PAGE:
Redfin and RE/MAX are calling time on a partnership announced just two months ago that saw them agree to swap customer referrals in the U.S. and Canada.
Through Redfin’s Partner Agents program, the two brokerages had agreed to refer customers to agents. However, RE/MAX is backing out of the deal following Redfin’s launch of a new service called Redfin Direct that allows people to buy properties instantly online.
Redfin President and Chief Executive Officer Glenn Kelman said in a blog post RE/MAX pulled out of the partnership due to concerns that Redfin Direct would undermine the standing of buyer’s agents.
“Redfin understands this concern,” Kelman said. “But we also have a duty to get as many offers for our customers’ listings as we possibly can, and to give those listing customers the best value.”
Redfin Direct is essentially iBuying turned on its head. With iBuying, sellers can get instant offers on their homes from various tech firms, including Zillow and Opendoor. Redfin Direct turns this on its head, allowing people to make an instant bid for a home directly through its website, and purchase that property immediately if the bid is accepted. The company first tested the program in Boston in March, before announcing its plans to roll out the program in stages across the country.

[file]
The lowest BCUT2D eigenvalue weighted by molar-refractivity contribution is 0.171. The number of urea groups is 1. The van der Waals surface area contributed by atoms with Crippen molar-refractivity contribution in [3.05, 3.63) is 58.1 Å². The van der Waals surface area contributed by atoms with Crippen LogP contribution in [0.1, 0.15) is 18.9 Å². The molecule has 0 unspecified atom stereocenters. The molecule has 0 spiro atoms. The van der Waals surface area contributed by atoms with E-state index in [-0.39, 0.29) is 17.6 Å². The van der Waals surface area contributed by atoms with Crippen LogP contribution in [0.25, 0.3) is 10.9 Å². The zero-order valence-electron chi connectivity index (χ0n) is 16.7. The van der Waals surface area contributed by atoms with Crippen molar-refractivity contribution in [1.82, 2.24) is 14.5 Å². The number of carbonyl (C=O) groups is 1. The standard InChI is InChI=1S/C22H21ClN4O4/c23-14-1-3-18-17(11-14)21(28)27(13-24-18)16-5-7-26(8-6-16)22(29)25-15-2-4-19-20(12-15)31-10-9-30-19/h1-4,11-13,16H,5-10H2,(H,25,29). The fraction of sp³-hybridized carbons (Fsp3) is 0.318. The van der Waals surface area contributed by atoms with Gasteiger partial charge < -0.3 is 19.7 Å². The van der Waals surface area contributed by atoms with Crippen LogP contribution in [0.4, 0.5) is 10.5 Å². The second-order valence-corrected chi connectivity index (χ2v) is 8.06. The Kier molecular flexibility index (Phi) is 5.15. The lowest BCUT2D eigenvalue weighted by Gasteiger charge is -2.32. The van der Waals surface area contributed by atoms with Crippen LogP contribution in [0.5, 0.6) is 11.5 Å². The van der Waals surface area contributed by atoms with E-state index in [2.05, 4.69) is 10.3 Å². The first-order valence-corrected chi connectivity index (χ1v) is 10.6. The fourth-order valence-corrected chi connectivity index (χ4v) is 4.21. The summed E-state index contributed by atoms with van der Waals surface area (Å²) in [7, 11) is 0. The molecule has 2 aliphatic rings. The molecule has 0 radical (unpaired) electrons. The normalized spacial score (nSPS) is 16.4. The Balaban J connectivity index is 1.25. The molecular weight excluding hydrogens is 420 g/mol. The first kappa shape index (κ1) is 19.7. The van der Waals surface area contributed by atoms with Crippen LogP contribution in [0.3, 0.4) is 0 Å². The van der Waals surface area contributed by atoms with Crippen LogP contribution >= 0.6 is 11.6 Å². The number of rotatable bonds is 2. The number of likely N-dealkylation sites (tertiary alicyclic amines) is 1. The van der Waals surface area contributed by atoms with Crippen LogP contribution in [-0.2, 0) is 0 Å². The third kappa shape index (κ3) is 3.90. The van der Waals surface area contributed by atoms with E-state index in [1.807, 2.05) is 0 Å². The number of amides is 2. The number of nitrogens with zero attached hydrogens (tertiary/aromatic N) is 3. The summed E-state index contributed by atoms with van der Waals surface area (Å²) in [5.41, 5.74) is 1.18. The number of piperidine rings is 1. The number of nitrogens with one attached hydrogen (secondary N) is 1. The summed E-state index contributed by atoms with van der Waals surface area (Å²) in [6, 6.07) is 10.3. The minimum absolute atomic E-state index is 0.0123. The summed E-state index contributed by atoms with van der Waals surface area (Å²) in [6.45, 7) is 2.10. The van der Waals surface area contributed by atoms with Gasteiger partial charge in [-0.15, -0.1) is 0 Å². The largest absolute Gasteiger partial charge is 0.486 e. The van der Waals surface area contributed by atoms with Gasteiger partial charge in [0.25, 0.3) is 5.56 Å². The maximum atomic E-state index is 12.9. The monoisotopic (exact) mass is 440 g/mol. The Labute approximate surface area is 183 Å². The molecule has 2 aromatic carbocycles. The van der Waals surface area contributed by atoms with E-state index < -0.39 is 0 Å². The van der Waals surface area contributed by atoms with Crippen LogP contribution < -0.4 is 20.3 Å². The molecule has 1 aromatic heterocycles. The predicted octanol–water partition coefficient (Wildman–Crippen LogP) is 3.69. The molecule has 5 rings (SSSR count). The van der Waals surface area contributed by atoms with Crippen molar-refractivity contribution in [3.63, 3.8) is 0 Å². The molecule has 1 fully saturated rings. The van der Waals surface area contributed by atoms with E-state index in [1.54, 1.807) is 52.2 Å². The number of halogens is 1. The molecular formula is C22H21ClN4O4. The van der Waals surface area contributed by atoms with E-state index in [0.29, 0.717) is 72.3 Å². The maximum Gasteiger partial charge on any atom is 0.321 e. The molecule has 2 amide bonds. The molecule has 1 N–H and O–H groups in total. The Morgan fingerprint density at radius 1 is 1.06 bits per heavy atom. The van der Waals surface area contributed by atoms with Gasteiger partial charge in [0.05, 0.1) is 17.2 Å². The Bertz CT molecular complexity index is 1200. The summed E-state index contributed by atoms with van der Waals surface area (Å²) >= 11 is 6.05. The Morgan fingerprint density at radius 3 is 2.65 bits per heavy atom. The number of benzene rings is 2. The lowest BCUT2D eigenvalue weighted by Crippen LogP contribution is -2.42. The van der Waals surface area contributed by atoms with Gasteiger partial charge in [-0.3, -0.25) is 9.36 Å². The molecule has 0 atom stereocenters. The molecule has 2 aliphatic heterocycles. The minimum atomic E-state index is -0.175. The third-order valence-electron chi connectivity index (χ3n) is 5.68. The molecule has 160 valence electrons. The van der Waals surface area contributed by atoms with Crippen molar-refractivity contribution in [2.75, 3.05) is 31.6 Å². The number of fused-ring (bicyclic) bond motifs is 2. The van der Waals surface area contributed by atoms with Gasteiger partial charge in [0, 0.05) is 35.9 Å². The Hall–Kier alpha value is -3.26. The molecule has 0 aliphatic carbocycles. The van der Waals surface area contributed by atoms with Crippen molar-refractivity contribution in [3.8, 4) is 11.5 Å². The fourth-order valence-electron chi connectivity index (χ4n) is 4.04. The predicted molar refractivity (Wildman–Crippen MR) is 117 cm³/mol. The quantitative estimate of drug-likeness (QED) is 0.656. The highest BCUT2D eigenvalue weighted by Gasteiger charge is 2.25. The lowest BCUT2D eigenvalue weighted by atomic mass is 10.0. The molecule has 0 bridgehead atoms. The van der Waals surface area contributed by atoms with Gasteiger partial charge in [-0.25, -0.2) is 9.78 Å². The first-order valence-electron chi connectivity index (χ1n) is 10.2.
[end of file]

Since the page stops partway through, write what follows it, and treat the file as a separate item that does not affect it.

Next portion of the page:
But RE/MAX says it wants to protect its agents, and so it’s calling time on its relationship with Redfin.
“RE/MAX strongly believes the role of a real estate agent in the homebuying and selling process is more important than ever,” it said in a statement. “Consumers faced with the largest most complex financial transaction of their lives should have a knowledgeable professional to guide and advise them. We believe real estate agents provide this essential service to a successful buying and selling experience.”
In defense of Redfin Direct, Kelman insisted that the service is more than just a “buy button for real estate”. He noted that customers are prompted to read a 55 question guide before hitting the bid button, which provides information on how to prepare an offer and advice on home inspections, financing and more.
During the trial run in Boston that ran from March to May, 120 homes were listed to buy through Redfin Direct, and five of them ended up being sold through online bids. That may not seem like much, but Kelman told the New York Times in a recent interview that he believes there’s enough demand for the service to roll it out nationwide.
“We’re going to expand one market at a time,” Kelman told the Times.
And in contrast to what RE/MAX believes, Kelman said he isn’t trying to eliminate real estate agents. Rather, the goal is to help sellers get more offers on their home, in addition to offers made via traditional avenues. As such, Kelman told the Times he believes agents will still handle the vast majority of home sales.